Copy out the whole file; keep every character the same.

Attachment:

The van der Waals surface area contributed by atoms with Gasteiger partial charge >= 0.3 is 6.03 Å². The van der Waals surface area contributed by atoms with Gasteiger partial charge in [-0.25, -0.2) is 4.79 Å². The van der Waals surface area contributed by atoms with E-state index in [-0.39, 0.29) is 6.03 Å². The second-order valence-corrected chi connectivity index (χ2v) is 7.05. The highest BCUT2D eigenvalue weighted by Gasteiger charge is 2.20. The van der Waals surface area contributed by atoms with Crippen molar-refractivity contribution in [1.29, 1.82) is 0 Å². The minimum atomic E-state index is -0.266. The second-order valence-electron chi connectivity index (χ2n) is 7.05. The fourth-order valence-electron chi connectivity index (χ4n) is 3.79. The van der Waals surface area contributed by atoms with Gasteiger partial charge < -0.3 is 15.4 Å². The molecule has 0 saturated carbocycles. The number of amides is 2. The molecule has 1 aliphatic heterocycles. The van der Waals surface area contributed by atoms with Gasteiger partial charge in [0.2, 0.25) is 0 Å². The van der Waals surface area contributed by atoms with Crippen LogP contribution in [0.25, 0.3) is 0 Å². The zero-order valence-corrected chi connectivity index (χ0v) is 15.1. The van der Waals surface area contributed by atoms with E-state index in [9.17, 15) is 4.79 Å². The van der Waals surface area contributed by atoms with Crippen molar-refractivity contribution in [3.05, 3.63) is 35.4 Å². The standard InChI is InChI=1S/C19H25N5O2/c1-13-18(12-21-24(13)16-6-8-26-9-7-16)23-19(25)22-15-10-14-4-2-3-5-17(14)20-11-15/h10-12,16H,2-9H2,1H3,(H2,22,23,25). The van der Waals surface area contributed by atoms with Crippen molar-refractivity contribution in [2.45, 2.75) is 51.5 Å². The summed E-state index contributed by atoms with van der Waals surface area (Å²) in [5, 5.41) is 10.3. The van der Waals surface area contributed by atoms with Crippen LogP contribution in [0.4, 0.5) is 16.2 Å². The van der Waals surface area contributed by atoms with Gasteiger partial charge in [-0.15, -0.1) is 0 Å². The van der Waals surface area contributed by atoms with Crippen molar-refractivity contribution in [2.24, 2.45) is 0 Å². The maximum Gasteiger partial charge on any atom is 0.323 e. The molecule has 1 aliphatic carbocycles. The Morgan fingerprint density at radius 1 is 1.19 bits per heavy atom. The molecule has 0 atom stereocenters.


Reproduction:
The van der Waals surface area contributed by atoms with Gasteiger partial charge >= 0.3 is 6.03 Å². The van der Waals surface area contributed by atoms with Gasteiger partial charge in [-0.25, -0.2) is 4.79 Å². The van der Waals surface area contributed by atoms with E-state index in [-0.39, 0.29) is 6.03 Å². The second-order valence-corrected chi connectivity index (χ2v) is 7.05. The highest BCUT2D eigenvalue weighted by Gasteiger charge is 2.20. The van der Waals surface area contributed by atoms with Crippen molar-refractivity contribution in [1.29, 1.82) is 0 Å². The minimum atomic E-state index is -0.266. The second-order valence-electron chi connectivity index (χ2n) is 7.05. The fourth-order valence-electron chi connectivity index (χ4n) is 3.79. The van der Waals surface area contributed by atoms with Gasteiger partial charge < -0.3 is 15.4 Å². The molecule has 0 saturated carbocycles. The number of amides is 2. The molecule has 1 aliphatic heterocycles. The van der Waals surface area contributed by atoms with Gasteiger partial charge in [0.2, 0.25) is 0 Å². The van der Waals surface area contributed by atoms with Crippen LogP contribution in [0.25, 0.3) is 0 Å². The zero-order valence-corrected chi connectivity index (χ0v) is 15.1. The van der Waals surface area contributed by atoms with E-state index in [9.17, 15) is 4.79 Å². The van der Waals surface area contributed by atoms with Crippen molar-refractivity contribution in [3.05, 3.63) is 35.4 Å². The standard InChI is InChI=1S/C19H25N5O2/c1-13-18(12-21-24(13)16-6-8-26-9-7-16)23-19(25)22-15-10-14-4-2-3-5-17(14)20-11-15/h10-12,16H,2-9H2,1H3,(H2,22,23,25). The van der Waals surface area contributed by atoms with Crippen molar-refractivity contribution in [2.45, 2.75) is 51.5 Å². The summed E-state index contributed by atoms with van der Waals surface area (Å²) in [5, 5.41) is 10.3. The van der Waals surface area contributed by atoms with Crippen LogP contribution in [0.4, 0.5) is 16.2 Å². The van der Waals surface area contributed by atoms with Gasteiger partial charge in [-0.15, -0.1) is 0 Å². The van der Waals surface area contributed by atoms with Crippen molar-refractivity contribution in [2.24, 2.45) is 0 Å². The maximum Gasteiger partial charge on any atom is 0.323 e. The molecule has 1 aliphatic carbocycles. The Morgan fingerprint density at radius 1 is 1.19 bits per heavy atom. The molecule has 0 atom stereocenters.